[. . .]
Criminal law and enforcement functioned as a powerful instrument of racial subordination from the earliest moments of United States history. Modes of racism have shifted over time. Slavery morphed into convict leasing, apprenticeships, and debt peonage. Lynching evolved into the death penalty. Violent ejection of Latinx and Asian Americans by White mobs fueled modern border control policies. Jim Crow criminal law reemerged as mass incarceration, disparate arrests and sentencing, and police surveillance and violence.
Presently, Supreme Court doctrine does not offer much hope for people of color who suffer from the effects of racist criminal justice policies. Equality doctrine fails to redress racial injustice in three important ways. First, courts dismiss the usefulness of historical racism as a frame to contextualize contemporary racial disparities. Second, judges employ archaic theories of racism premised on the flawed belief that discrimination always occurs intentionally and leaves a trail of explicit evidence for victims. Lastly, courts assume, contrary to findings in a large body of social science studies, that facially neutral anticrime policies are presumptively nonracist. These doctrinal choices validate a broad range of criminal justice practices that impose severe harms and burdens on racial subordinates and preserve White supremacy.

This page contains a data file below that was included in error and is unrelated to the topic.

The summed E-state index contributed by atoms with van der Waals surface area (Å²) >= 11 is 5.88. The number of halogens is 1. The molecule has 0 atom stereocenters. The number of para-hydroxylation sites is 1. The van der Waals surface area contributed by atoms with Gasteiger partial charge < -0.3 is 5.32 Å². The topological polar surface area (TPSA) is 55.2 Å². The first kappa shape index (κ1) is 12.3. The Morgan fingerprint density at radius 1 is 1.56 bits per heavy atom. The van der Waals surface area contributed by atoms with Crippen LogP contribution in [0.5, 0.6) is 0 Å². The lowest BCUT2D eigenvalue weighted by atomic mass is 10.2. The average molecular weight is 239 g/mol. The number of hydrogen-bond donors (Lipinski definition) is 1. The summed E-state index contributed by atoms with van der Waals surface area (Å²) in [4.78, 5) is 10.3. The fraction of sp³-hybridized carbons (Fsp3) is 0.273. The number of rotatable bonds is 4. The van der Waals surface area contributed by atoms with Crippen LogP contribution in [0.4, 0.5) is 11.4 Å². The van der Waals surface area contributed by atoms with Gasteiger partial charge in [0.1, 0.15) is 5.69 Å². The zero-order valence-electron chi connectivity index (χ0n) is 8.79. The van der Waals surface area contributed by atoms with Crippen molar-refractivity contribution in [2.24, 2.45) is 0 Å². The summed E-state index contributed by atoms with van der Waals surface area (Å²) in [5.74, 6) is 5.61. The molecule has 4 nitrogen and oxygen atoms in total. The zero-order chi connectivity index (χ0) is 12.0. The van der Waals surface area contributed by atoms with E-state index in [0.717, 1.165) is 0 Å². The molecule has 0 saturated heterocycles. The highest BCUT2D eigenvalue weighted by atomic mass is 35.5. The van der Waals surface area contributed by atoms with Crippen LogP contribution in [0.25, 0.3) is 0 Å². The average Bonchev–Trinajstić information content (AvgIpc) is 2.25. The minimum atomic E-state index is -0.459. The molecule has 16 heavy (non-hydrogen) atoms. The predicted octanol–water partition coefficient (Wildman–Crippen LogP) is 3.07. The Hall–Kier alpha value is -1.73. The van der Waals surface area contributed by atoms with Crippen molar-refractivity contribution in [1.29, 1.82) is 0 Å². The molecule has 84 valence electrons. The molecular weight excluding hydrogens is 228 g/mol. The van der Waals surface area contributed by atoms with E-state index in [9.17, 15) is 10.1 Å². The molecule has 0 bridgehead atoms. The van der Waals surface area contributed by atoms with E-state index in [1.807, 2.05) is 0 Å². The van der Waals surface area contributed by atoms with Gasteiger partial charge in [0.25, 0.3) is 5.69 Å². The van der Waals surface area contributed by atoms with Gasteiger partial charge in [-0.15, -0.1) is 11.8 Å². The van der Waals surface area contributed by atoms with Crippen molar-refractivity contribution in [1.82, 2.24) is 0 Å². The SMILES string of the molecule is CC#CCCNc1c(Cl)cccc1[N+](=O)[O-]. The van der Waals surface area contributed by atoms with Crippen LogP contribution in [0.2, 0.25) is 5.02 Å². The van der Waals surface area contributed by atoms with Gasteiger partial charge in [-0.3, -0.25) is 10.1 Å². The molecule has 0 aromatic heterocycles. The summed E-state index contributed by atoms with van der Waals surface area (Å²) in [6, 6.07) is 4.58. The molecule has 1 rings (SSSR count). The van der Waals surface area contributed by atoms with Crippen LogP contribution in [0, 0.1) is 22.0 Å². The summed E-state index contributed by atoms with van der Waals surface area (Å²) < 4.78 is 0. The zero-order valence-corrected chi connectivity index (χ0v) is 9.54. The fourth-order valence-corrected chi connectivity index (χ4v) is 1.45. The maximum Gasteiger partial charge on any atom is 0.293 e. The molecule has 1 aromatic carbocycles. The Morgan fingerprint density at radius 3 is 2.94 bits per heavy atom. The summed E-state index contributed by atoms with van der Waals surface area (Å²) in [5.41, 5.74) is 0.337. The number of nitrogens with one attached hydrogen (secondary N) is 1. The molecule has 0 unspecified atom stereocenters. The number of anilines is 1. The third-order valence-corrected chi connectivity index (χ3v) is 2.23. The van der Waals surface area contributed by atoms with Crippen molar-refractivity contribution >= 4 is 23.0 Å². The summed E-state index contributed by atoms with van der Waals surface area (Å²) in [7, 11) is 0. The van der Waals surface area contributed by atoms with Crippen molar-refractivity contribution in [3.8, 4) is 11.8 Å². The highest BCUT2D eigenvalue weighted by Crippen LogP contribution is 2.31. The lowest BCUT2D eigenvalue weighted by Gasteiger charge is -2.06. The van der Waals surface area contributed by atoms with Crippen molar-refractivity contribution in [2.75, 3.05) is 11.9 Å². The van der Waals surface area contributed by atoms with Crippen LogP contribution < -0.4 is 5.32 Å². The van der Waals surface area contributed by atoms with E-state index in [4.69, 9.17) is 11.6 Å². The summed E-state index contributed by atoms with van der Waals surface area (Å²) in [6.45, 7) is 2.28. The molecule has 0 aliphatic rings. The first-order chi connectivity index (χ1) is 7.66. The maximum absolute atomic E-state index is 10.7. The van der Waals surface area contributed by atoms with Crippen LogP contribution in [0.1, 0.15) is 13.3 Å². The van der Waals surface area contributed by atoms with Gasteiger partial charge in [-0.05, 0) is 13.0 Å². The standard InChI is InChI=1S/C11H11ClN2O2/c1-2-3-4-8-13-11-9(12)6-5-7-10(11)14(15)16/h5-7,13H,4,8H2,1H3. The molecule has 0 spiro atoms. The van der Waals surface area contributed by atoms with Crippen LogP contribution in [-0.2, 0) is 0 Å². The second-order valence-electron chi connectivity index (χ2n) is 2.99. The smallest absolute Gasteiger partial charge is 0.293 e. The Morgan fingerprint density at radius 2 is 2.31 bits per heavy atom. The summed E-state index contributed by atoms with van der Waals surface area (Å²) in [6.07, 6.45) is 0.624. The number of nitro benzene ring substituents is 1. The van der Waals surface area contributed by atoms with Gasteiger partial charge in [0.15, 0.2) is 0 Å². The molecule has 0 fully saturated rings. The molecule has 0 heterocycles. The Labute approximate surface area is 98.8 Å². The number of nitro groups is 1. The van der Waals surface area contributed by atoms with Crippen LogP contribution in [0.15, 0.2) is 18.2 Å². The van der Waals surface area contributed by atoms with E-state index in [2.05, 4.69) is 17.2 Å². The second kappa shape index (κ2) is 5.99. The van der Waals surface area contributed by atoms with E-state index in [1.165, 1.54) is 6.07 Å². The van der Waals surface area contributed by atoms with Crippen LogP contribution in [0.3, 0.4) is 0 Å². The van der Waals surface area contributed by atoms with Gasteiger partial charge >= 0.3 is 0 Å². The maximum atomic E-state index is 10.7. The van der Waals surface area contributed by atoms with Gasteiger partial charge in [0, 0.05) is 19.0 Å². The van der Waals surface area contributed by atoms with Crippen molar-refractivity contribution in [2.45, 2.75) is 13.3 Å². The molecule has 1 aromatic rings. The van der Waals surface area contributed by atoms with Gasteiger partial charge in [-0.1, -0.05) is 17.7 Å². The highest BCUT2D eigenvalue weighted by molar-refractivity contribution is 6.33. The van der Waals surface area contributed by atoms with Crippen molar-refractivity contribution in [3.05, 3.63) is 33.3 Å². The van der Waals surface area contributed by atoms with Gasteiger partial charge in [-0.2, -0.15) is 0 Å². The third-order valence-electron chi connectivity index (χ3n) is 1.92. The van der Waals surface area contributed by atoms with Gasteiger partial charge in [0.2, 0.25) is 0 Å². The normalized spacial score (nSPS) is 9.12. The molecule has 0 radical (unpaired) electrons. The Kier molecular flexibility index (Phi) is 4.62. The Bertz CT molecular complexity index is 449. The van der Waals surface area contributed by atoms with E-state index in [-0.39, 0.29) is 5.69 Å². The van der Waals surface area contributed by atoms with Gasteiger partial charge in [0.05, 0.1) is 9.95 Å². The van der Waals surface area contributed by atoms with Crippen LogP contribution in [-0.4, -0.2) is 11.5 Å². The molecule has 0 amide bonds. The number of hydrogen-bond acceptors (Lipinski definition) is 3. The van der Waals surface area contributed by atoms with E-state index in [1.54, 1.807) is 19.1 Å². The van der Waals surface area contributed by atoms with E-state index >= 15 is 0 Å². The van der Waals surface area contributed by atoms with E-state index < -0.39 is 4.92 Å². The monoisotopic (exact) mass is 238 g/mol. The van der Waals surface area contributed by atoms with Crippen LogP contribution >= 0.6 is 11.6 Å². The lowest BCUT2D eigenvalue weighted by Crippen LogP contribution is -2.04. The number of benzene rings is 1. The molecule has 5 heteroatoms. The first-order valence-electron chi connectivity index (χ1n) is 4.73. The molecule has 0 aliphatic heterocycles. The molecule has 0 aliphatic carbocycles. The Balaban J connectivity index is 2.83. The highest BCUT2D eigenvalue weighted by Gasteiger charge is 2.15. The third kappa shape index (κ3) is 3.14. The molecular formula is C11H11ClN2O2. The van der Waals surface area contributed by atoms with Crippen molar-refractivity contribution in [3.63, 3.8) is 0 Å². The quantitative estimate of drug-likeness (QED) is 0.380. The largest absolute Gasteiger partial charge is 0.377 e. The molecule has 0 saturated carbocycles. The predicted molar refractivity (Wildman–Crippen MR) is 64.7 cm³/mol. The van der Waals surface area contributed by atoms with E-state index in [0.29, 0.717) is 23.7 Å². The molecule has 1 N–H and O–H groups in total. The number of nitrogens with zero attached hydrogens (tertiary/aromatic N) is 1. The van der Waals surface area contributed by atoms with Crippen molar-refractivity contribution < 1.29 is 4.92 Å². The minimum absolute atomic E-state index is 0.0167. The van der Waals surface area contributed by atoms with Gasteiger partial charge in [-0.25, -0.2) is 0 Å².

The severe impact of anticrime policies on persons of color occupies center stage in present-day public discourse. As racial justice activists and legal scholars criticize institutional practices that replicate racial hierarchy, they should not treat courts as external or irrelevant. By validating anticrime policies responsible for racial subjugation, contemporary courts participate in racial injustice, regardless of intent. With substantial doctrinal reform, however, courts could give substance to the Equal Protection Clause and make it more consistent with the goals of abolitionists who wanted to create federal remedies for southern Blacks experiencing re-enslavement and denial of political freedoms due, in large part, to racist enforcement of criminal law. A reinvigorated equality doctrine could mean, from the standpoint of courts, that Black lives actually matter and that racial subjugation of persons of color is inconsistent with equal protection. Courts can help attenuate racial inequality only by recognizing the powerful influence of historical racism on contemporary practices, the evolving nature of racial bias, and the relationship between racism and punishment. By omitting these critical concerns from analysis, courts continue to validate and legalize racism, thus preserving White supremacy. Social justice strategies must target all institutions that empower White supremacy. Accordingly, private institutions, legislators, executives, and courts should receive scrutiny from antiracist activists and scholars.
John Lewis Chair for Civil Rights and Social Justice, Emory University School of Law.